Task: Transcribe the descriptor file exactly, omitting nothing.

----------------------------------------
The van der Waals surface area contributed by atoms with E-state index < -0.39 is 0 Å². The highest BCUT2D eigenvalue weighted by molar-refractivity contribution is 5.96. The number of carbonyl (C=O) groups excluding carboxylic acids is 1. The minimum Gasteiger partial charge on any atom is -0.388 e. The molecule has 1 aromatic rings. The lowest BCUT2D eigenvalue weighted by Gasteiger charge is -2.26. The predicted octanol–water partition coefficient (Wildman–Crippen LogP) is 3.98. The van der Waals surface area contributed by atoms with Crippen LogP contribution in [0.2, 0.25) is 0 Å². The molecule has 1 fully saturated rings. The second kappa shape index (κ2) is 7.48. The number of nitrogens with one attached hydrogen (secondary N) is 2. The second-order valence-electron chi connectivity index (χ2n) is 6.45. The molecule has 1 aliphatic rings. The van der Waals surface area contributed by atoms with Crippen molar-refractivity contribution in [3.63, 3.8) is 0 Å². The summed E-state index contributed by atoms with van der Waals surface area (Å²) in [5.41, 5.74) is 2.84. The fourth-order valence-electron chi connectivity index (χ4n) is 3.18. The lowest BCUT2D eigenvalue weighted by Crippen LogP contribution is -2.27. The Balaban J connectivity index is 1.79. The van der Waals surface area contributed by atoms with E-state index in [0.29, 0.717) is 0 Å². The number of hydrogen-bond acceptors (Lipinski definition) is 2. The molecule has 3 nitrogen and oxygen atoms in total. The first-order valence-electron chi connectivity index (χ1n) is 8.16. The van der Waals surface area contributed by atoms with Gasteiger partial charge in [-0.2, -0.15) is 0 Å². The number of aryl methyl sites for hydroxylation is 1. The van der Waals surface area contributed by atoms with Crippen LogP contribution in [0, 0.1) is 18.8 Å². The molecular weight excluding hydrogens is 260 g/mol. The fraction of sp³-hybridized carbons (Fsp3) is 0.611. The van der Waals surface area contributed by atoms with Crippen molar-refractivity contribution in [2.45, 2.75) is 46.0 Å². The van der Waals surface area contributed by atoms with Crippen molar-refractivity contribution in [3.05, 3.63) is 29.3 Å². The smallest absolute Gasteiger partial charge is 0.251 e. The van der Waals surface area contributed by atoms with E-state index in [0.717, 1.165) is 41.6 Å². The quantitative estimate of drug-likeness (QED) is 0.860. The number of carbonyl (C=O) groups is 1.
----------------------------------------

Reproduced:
The van der Waals surface area contributed by atoms with E-state index < -0.39 is 0 Å². The highest BCUT2D eigenvalue weighted by molar-refractivity contribution is 5.96. The number of carbonyl (C=O) groups excluding carboxylic acids is 1. The minimum Gasteiger partial charge on any atom is -0.388 e. The molecule has 1 aromatic rings. The lowest BCUT2D eigenvalue weighted by Gasteiger charge is -2.26. The predicted octanol–water partition coefficient (Wildman–Crippen LogP) is 3.98. The van der Waals surface area contributed by atoms with Crippen LogP contribution in [0.2, 0.25) is 0 Å². The molecule has 1 fully saturated rings. The second kappa shape index (κ2) is 7.48. The number of nitrogens with one attached hydrogen (secondary N) is 2. The second-order valence-electron chi connectivity index (χ2n) is 6.45. The molecule has 1 aliphatic rings. The van der Waals surface area contributed by atoms with Crippen molar-refractivity contribution in [3.63, 3.8) is 0 Å². The summed E-state index contributed by atoms with van der Waals surface area (Å²) in [5.41, 5.74) is 2.84. The fourth-order valence-electron chi connectivity index (χ4n) is 3.18. The lowest BCUT2D eigenvalue weighted by Crippen LogP contribution is -2.27. The Balaban J connectivity index is 1.79. The van der Waals surface area contributed by atoms with E-state index in [0.29, 0.717) is 0 Å². The number of hydrogen-bond acceptors (Lipinski definition) is 2. The molecule has 3 nitrogen and oxygen atoms in total. The first-order valence-electron chi connectivity index (χ1n) is 8.16. The van der Waals surface area contributed by atoms with Gasteiger partial charge in [-0.2, -0.15) is 0 Å². The number of aryl methyl sites for hydroxylation is 1. The van der Waals surface area contributed by atoms with Crippen LogP contribution in [0, 0.1) is 18.8 Å². The molecular weight excluding hydrogens is 260 g/mol. The fraction of sp³-hybridized carbons (Fsp3) is 0.611. The van der Waals surface area contributed by atoms with Crippen molar-refractivity contribution in [2.45, 2.75) is 46.0 Å². The van der Waals surface area contributed by atoms with Crippen molar-refractivity contribution in [3.05, 3.63) is 29.3 Å². The smallest absolute Gasteiger partial charge is 0.251 e. The van der Waals surface area contributed by atoms with E-state index in [0.717, 1.165) is 41.6 Å². The quantitative estimate of drug-likeness (QED) is 0.860. The number of carbonyl (C=O) groups is 1.